Fourthly, beware of greedy dogs, such as can never have enough.
Grumbling is catching; one discontented man sets others complaining, and this is a bad state of mind to fall into. Folks who are greedy are not always honest, and if they see a chance they will put their spoon into their neighbor’s porridge; why not into yours? See how cleverly they skin a flint; before long you will find them skinning you, and as you are not quite so used to it as the eels are, you had better give Mr. Skinner a wide berth.
When a man boasts that he never gives anything away, you may read it as a caution — beware of dogs. A liberal, kind-hearted friend helps you to keep down your selfishness, but a greedy grasper tempts you to put an extra button on your pocket. Hungry dogs will wolf down any quantity of meat, and then look out for more, and so will greedy men swallow farms and houses, and then smell around for something else. I am sick of the animals:
I mean both the dogs and the men. Talking of nothing but gold, and how to make money, and how to save it — why one had better live with the hounds at once, and howl over your share of dead horse. The mischief a miserly wretch may do to a man’s heart no tongue can tell; one might as well be bitten by a mad dog, for greediness is as bad a madness as a mortal can be tormented-with. Keep out of the company of screwdrivers, tightfists, hold-fasts, and bloodsuckers; beware of dogs.
Fifthly, beware of yelping dogs. Those who talk much tell a great many lies, and if you love truth you had better not love them. Those who talk much are likely enough to speak ill of their neighbors, and of yourself among the rest; and therefore if you do not want to be town-talk, you will be wise to find other friends. Prate-a-pace will weary you out one day, and you will be wise to break off his acquaintance before it is made. Do not lodge in Clack-street, nor next door to the Gossip’s Head. A lion’s jaw is nothing compared to a talebearer’s. If you have a dog which is always barking, and should chance to lose him, don’t spent a penny in advertising for him. Few are the blessings which are poured upon dogs which howl all night and wake up honest householders, but even these can be better put up with than those incessant chatterers who never let a man’s character rest either day or night.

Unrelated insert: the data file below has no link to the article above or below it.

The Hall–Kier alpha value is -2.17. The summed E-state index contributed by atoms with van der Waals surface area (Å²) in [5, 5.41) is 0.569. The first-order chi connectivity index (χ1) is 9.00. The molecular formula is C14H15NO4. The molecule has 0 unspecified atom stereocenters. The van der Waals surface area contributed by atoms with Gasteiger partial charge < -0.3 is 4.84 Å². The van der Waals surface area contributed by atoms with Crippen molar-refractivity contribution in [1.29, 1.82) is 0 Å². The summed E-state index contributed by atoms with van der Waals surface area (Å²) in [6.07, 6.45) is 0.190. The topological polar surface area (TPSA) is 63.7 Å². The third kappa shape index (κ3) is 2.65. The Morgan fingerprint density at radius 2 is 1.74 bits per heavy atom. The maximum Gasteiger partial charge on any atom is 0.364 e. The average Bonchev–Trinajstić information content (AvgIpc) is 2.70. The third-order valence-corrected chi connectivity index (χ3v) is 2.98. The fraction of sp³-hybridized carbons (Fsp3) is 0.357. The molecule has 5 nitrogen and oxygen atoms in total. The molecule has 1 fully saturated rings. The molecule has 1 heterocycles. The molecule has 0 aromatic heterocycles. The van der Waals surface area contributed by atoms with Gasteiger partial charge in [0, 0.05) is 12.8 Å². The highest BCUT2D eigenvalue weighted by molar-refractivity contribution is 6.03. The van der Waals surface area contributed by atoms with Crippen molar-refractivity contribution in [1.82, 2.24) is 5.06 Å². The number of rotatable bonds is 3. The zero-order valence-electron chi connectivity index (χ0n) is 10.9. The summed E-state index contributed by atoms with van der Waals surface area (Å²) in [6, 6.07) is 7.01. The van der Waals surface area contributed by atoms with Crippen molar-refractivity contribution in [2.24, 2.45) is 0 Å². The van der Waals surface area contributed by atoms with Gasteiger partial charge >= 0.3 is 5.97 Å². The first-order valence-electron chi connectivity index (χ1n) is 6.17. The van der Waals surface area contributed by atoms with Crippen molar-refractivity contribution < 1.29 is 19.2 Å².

Sixthly, beware of dogs that worry the sheer. Such get into our churches, and cause a world of misery. Some have new doctrines as rotten as they are new; others have new plans, whims, and crochets, and nothing will go right till these are tried; and there is a third sort, which are out of love with everybody and everything, and only come into the churches to see if they can make a row. Mark these, and keep clear of them. There are plenty of humble Christians who only want leave to be quiet and mind their own business, and these troublers are their plague. To hear the gospel, and to be helped to do good, is all that the most of our members want, but these worries come in with their “ologies” and puzzlements, and hard speeches, and cause sorrow upon sorrow. A good shepherd will soon fetch these dogs a good crack of the head; but they will be at their work again if they see half a chance. What pleasure can they find in it? Surely they must have a touch of the wolf in their nature. At any rate, beware of dogs.
Seventhly, beware of dogs who have returned to their vomit. An apostate is like a leper. As a rule none are more bitter enemies of the cross than those who once professed to be followers of Jesus. He who can turn away from Christ is not a fit companion for any honest man. There are many abroad now-a-days who have thrown off religion as easily as a ploughman puts off his jacket. It Will be a terrible day for them when the heavens are on fire above them, and the world is ablaze under feet. If a man calls himself my friend, and leaves the ways of God, then his way and mine are different; he who is no friend to the good cause, is no friend of mine.
Lastly, finally, and to finish up, beware of dogs that have no master. If a fellow makes free with the Bible, and the Jaws of his country, and common decency, it is time to make free to tell him we had rather have his room than his company. A certain set of wonderfully wise men are talking very big things, and putting their smutty fingers upon everything which their fathers thought to be good and holy. Poor fools, they are not half as clever as they think they are. Like hogs in a flower-garden, they are for rooting up everything, and some people are so frightened that they stand as if they were stuck, and hold up their hands in-horror at the creatures. When the hogs have been in my Master’s garden, and I have had the big whip handy, I warrant you 1 have made a clearance, and I only wish I was a scholar, for I would lay about me among these free-thinking gentry, and make them squeal to a long meter tune. As John Ploughman has other fish to fry, and other tails to butter, he must leave these mischievous creatures, and finish his rough ramshackle sermon.